Learn Welsh

Image thanks to Cardiff University

I have been fascinated by languages for a long time. I was going to say since I was very young but my passion really only started  after I left school. I never understood the point of speaking another tongue when at school, everyone seemed to be speaking English and the subjects (French and Latin) were taught, to me at least, in a dry and rote way. Perhaps that is the skill of good teachers.

Anyway, I have been learning a smattering of european languages over the years. Latterly I have become fascinated by a series of articles in the back of the New European by Peter Trudgill. I can imagine that this is a newspaper that you are not all familiar with and so may not have come across it.

In a recent edition he described how Switzerland held together as a country despite having four main languages which are in common daily use. He drew a parallel with the UK which has perhaps more languages yet you would not know it. In Switzerland everyone is encouraged to learn at least two languages, their mother tongue and one of the other languages in use in the country. In this way, despite the linguistic variety, the population is able to converse and there is no pressure for other languages to die out.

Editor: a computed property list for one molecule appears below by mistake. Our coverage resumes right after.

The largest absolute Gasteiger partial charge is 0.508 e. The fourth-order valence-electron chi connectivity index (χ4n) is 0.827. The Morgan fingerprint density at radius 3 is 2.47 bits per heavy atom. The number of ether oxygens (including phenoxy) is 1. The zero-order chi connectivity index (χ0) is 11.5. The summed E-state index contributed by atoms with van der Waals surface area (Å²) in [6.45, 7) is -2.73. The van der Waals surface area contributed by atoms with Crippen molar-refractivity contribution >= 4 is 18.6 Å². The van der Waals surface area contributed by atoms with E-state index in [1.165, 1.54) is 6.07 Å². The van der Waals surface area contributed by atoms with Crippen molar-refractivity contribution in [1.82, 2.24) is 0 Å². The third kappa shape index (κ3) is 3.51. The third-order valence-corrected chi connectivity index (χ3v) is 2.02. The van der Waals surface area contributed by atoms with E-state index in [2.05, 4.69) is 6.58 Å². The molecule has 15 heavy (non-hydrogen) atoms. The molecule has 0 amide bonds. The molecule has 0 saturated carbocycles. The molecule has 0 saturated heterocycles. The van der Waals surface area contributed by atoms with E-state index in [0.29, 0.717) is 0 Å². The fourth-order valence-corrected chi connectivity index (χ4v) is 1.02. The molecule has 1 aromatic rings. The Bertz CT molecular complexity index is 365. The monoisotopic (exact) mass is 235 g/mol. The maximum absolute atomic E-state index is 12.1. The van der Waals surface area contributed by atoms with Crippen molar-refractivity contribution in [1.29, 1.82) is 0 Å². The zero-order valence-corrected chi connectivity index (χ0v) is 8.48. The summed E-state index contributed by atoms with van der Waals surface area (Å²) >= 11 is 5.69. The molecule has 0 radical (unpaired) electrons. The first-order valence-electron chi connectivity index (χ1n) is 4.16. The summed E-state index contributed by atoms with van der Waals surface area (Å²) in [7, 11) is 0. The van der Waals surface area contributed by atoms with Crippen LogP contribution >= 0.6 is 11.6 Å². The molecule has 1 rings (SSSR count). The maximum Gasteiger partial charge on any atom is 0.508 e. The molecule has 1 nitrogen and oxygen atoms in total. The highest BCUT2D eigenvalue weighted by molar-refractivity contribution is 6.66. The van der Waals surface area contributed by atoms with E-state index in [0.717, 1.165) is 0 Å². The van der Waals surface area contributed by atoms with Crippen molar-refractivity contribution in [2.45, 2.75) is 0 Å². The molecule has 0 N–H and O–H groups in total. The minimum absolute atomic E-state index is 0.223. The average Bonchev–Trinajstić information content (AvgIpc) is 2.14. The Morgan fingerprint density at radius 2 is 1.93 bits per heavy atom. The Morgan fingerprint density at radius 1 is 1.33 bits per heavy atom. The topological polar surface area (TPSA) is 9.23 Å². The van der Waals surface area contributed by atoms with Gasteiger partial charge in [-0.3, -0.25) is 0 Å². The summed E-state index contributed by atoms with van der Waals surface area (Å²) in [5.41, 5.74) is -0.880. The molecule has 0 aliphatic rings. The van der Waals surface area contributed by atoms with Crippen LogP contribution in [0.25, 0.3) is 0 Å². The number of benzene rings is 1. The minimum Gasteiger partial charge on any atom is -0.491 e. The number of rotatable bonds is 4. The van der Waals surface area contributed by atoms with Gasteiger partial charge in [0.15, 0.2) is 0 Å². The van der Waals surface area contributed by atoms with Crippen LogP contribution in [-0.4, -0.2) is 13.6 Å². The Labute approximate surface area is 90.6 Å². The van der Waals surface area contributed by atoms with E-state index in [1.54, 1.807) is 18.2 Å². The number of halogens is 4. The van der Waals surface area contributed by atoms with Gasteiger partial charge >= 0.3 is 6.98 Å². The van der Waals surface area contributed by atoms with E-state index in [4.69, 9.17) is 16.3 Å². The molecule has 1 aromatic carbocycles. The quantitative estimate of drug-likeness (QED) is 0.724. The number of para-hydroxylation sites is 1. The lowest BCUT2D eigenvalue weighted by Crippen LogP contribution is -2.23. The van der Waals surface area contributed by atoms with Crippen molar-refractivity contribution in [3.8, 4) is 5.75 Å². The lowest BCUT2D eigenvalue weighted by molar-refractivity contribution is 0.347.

Compare and contrast this with the UK where its minority tongues are less well promoted. This is an implicit government strategy. For example, the new UK points-based immigration system states that ‘The requirement for migrants to speak English language supports integration, ensuring migrants can live and be part of the wider community in the UK.’ There is no mention how being able to speak on or more other indigenous languages could also do the same. 

Before you say it, there are significant Welsh speaking communities outside of the UK.

I know that in some circumstances documents and signposts are translated into other languages but when were we ever encouraged at school to learn Welsh, Gaelic or even Cornish? Tudgill suggested that the encouragement of language learning could be a way to stitch the country back together again and counteract the current interest in breaking up the union.

To be honest I have very little interest in the union but why not have a crack at another indgineous language? I might enjoy it and I might learn something more about the people of this land. You might too.

Rhowch gynnig arni.

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